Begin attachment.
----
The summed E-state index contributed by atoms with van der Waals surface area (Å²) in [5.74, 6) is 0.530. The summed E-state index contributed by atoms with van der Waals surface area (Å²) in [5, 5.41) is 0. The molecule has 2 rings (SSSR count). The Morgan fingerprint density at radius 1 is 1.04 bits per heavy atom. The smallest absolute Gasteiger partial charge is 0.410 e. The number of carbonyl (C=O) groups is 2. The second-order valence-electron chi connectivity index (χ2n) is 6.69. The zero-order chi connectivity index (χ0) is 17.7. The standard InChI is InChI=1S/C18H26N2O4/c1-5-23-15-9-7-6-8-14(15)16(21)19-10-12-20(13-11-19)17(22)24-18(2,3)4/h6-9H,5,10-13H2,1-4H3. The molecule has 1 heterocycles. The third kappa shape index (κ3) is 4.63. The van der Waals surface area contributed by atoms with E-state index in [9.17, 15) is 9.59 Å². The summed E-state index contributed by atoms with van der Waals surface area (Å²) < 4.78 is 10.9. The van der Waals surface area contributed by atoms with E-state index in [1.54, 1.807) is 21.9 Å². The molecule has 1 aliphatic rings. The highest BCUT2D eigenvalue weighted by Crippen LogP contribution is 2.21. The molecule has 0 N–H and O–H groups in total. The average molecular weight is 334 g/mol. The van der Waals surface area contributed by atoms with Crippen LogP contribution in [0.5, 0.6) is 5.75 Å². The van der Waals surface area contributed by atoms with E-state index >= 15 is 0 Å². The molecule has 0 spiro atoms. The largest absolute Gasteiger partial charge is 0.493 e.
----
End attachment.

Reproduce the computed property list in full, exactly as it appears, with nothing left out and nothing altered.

The summed E-state index contributed by atoms with van der Waals surface area (Å²) in [5.74, 6) is 0.530. The summed E-state index contributed by atoms with van der Waals surface area (Å²) in [5, 5.41) is 0. The molecule has 2 rings (SSSR count). The Morgan fingerprint density at radius 1 is 1.04 bits per heavy atom. The smallest absolute Gasteiger partial charge is 0.410 e. The number of carbonyl (C=O) groups is 2. The second-order valence-electron chi connectivity index (χ2n) is 6.69. The zero-order chi connectivity index (χ0) is 17.7. The standard InChI is InChI=1S/C18H26N2O4/c1-5-23-15-9-7-6-8-14(15)16(21)19-10-12-20(13-11-19)17(22)24-18(2,3)4/h6-9H,5,10-13H2,1-4H3. The molecule has 1 heterocycles. The third kappa shape index (κ3) is 4.63. The van der Waals surface area contributed by atoms with E-state index in [9.17, 15) is 9.59 Å². The summed E-state index contributed by atoms with van der Waals surface area (Å²) < 4.78 is 10.9. The van der Waals surface area contributed by atoms with E-state index in [1.54, 1.807) is 21.9 Å². The molecule has 1 aliphatic rings. The highest BCUT2D eigenvalue weighted by Crippen LogP contribution is 2.21. The molecule has 0 N–H and O–H groups in total. The average molecular weight is 334 g/mol. The van der Waals surface area contributed by atoms with Crippen LogP contribution in [0.5, 0.6) is 5.75 Å². The van der Waals surface area contributed by atoms with E-state index >= 15 is 0 Å². The molecule has 0 spiro atoms. The largest absolute Gasteiger partial charge is 0.493 e.